Haymarket Theatre, Basingstoke
Opened 19 September, 2005

Allegedly revelatory young Hamlets are becoming quite the thing. In a couple of weeks, English Touring Theatre unveil Ed Stoppard's reading of the Dane; last year, one of London's theatrical landmarks was Trevor Nunn's Old Vic production with Ben Whishaw. In that version, the Second Gravedigger was played by Jack Laskey, who now tackles the Prince in John Adams' first show as director since taking the artistic helm at Basingstoke.

Laskey is impressive in many ways, but not in enough. I don't think I have ever seen a Hamlet who so luminously conveys the sense of his lines whilst so utterly neglectful of finding the music of Shakespeare's verse. He gives us Hamlet in what sounds not just like prose, but like the prose of soaps. To an extent this chimes with one of Adams' aims: to convey a sensation as contemporary as the play would have seemed to its original audience. Hence not just modern dress and a set (designed by Janet Bird) representing the lobby of a militarily garrisoned luxury hotel, but a script edited to run comfortably under three hours and even a number of archaisms discreetly rewritten: no school audiences will snigger in Act V here, as Claudius confides that he has prepared a poisoned chalice "for the purpose" rather than "for the nonce".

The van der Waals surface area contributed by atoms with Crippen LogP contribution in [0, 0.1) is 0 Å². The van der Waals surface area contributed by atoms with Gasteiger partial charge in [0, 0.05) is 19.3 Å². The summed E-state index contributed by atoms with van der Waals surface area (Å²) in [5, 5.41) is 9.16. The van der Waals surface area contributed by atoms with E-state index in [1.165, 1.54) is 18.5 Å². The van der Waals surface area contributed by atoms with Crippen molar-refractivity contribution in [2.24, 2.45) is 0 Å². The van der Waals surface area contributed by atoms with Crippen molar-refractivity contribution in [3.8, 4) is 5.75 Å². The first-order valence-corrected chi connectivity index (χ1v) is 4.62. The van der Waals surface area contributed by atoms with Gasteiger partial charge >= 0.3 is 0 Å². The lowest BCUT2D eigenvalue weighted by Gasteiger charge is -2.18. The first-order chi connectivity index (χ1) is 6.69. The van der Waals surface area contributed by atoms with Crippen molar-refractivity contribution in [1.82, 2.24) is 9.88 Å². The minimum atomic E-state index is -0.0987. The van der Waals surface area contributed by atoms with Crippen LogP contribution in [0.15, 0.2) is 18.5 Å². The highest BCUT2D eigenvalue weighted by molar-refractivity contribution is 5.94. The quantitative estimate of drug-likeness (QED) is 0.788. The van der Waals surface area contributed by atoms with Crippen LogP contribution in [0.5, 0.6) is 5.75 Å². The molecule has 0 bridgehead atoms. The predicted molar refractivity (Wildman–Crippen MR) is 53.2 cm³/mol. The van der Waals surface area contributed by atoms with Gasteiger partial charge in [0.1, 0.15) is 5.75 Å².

As ever, some touches work and others don't. The portrayal of the Ghost is a mixed bag: it may or may not be a clever idea to have the spirit of Hamlet's father reanimate convenient corpses, but what sense does it make for Gertrude not to see a physically present zombie-Polonius who goes so far as to kiss her on the lips? Paul Greenwood is a strong Polonius (when alive), self-regarding rather than doddering; Joseph Marcell's Claudius is not only a fine characterisation a matter-of-factly callous politician whose posters adorn the hotel walls but gives Laskey an object lesson in the sonorities of the verse. Miriam Hughes's Ophelia only confirms my opinion that the actress may not be regularly making the characters she plays annoyingly callow out of deliberate choice, but simply because that's all she can manage. The final blackout comes as young Fortinbras celebrates his succession by drinking from that chalice. What a nonce.

Written for the Financial Times.

Copyright © Ian Shuttleworth; all rights reserved.

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